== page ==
If there is more time spent encouraging others, there is more peace to enjoy. The more peace, the more opportunity for the music of gratitude in our lives.

Thanks for seeking God with me.

22.1.14

Songs of Joy



Psalm 126:2

Our mouths were filled with laughter, our tongues with songs of joy. Then it was said among the nations, “The Lord has done great things for them.”

I remember singing “Bringing in the Sheaves” when I was growing up in church. I found out that sheaves were the cut and bound grains that were brought in from the field at harvest time. Several of my great-grandparents were farmers. They knew all about waiting for the harvest, wondering if all their hard work would pay off. Psalm 126 tells the story of farmers rejoicing at harvest time.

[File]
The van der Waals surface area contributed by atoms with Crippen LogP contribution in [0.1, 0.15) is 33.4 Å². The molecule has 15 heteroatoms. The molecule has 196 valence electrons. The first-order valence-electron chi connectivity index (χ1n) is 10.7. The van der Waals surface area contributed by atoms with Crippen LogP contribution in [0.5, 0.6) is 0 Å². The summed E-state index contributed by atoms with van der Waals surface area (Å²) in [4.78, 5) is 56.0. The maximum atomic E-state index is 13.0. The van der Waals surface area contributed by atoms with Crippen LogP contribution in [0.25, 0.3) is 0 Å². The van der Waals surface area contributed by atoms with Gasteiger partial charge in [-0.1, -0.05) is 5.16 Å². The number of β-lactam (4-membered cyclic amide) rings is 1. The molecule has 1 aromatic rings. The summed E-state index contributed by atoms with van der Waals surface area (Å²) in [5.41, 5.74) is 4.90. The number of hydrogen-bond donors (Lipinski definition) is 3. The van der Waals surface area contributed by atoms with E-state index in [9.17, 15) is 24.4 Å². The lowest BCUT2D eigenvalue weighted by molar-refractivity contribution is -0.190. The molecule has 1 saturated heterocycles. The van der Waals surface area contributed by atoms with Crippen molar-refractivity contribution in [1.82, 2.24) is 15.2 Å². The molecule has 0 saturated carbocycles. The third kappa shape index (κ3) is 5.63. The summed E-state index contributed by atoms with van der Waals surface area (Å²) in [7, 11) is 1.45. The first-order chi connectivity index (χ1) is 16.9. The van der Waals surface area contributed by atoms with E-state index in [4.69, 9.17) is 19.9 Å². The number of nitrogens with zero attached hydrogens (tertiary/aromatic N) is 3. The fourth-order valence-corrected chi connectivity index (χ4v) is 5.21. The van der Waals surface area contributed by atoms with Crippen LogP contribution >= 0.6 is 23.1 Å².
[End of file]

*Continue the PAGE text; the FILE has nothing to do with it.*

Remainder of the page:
People who work in fields of grain (farmers) feel joy when their crop comes in and gives them a good payoff. All during the growing season, they had to protect their crop from its natural enemies: bad weather, drought, insects, disease.

Likewise, people who work in fields of spiritual rebirth (pastors, missionaries, Christians world-wide) feel joy when they see the harvest from the seeds they’ve sown. They’ve prayed over their seeds that God would protect their growing season and allow a good harvest. When they see the person who had been captive to sin making the decision to hold onto God’s hand and trust him for their rescue, they are filled with more joy than the farmers experience.

Songs of joy are a natural response when a period of waiting is followed by good news. How many times have you heard a loud “Hallelujah!” as if someone was at a Handel’s Messiah sing-a-long, only to discover that the person had just received good news?

We train our children to say “Thank you” when someone does something good for them. Singing a song of thanksgiving to God is so easy. He’s always listening.